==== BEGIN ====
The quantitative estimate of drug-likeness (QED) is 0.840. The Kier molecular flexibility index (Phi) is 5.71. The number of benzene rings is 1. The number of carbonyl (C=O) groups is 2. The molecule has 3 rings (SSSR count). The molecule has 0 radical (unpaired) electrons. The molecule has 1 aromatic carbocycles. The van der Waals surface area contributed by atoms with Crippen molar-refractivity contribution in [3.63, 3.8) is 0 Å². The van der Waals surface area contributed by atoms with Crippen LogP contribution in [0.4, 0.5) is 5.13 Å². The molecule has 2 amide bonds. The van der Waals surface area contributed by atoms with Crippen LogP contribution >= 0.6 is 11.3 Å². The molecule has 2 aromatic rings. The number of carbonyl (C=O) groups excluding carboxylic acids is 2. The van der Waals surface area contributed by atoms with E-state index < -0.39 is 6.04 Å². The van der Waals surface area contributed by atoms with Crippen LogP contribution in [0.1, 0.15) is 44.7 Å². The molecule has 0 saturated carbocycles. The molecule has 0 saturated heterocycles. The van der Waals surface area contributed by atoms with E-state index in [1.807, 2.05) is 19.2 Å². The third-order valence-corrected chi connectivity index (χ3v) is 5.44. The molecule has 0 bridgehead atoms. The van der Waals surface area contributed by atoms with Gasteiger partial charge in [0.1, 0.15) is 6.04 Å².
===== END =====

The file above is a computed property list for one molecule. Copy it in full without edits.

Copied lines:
The quantitative estimate of drug-likeness (QED) is 0.840. The Kier molecular flexibility index (Phi) is 5.71. The number of benzene rings is 1. The number of carbonyl (C=O) groups is 2. The molecule has 3 rings (SSSR count). The molecule has 0 radical (unpaired) electrons. The molecule has 1 aromatic carbocycles. The van der Waals surface area contributed by atoms with Crippen molar-refractivity contribution in [3.63, 3.8) is 0 Å². The van der Waals surface area contributed by atoms with Crippen LogP contribution in [0.4, 0.5) is 5.13 Å². The molecule has 2 amide bonds. The van der Waals surface area contributed by atoms with Crippen LogP contribution >= 0.6 is 11.3 Å². The molecule has 2 aromatic rings. The number of carbonyl (C=O) groups excluding carboxylic acids is 2. The van der Waals surface area contributed by atoms with E-state index < -0.39 is 6.04 Å². The van der Waals surface area contributed by atoms with Crippen LogP contribution in [0.1, 0.15) is 44.7 Å². The molecule has 0 saturated carbocycles. The molecule has 0 saturated heterocycles. The van der Waals surface area contributed by atoms with E-state index in [1.807, 2.05) is 19.2 Å². The third-order valence-corrected chi connectivity index (χ3v) is 5.44. The molecule has 0 bridgehead atoms. The van der Waals surface area contributed by atoms with Gasteiger partial charge in [0.1, 0.15) is 6.04 Å².